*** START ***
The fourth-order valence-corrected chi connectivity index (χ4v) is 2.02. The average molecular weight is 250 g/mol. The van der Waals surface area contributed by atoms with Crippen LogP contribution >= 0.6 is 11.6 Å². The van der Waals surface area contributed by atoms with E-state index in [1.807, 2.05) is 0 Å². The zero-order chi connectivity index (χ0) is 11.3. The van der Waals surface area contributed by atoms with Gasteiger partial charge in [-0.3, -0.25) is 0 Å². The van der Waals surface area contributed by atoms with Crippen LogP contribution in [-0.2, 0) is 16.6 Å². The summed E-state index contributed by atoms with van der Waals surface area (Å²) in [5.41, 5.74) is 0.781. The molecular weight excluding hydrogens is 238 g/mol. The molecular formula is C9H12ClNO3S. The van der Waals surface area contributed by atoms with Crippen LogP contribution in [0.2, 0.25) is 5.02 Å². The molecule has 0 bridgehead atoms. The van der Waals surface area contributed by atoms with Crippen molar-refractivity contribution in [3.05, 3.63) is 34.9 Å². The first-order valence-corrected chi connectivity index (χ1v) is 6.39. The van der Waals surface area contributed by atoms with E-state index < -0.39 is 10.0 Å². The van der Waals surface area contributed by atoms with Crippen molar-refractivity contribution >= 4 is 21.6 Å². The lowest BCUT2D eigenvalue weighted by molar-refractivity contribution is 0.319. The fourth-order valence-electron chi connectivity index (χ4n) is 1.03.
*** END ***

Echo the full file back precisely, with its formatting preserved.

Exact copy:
The fourth-order valence-corrected chi connectivity index (χ4v) is 2.02. The average molecular weight is 250 g/mol. The van der Waals surface area contributed by atoms with Crippen LogP contribution >= 0.6 is 11.6 Å². The van der Waals surface area contributed by atoms with E-state index in [1.807, 2.05) is 0 Å². The zero-order chi connectivity index (χ0) is 11.3. The van der Waals surface area contributed by atoms with Gasteiger partial charge in [-0.3, -0.25) is 0 Å². The van der Waals surface area contributed by atoms with Crippen LogP contribution in [-0.2, 0) is 16.6 Å². The summed E-state index contributed by atoms with van der Waals surface area (Å²) in [5.41, 5.74) is 0.781. The molecular weight excluding hydrogens is 238 g/mol. The molecular formula is C9H12ClNO3S. The van der Waals surface area contributed by atoms with Crippen LogP contribution in [0.2, 0.25) is 5.02 Å². The molecule has 0 bridgehead atoms. The van der Waals surface area contributed by atoms with Crippen molar-refractivity contribution in [3.05, 3.63) is 34.9 Å². The first-order valence-corrected chi connectivity index (χ1v) is 6.39. The van der Waals surface area contributed by atoms with E-state index < -0.39 is 10.0 Å². The van der Waals surface area contributed by atoms with Crippen molar-refractivity contribution >= 4 is 21.6 Å². The lowest BCUT2D eigenvalue weighted by molar-refractivity contribution is 0.319. The fourth-order valence-electron chi connectivity index (χ4n) is 1.03.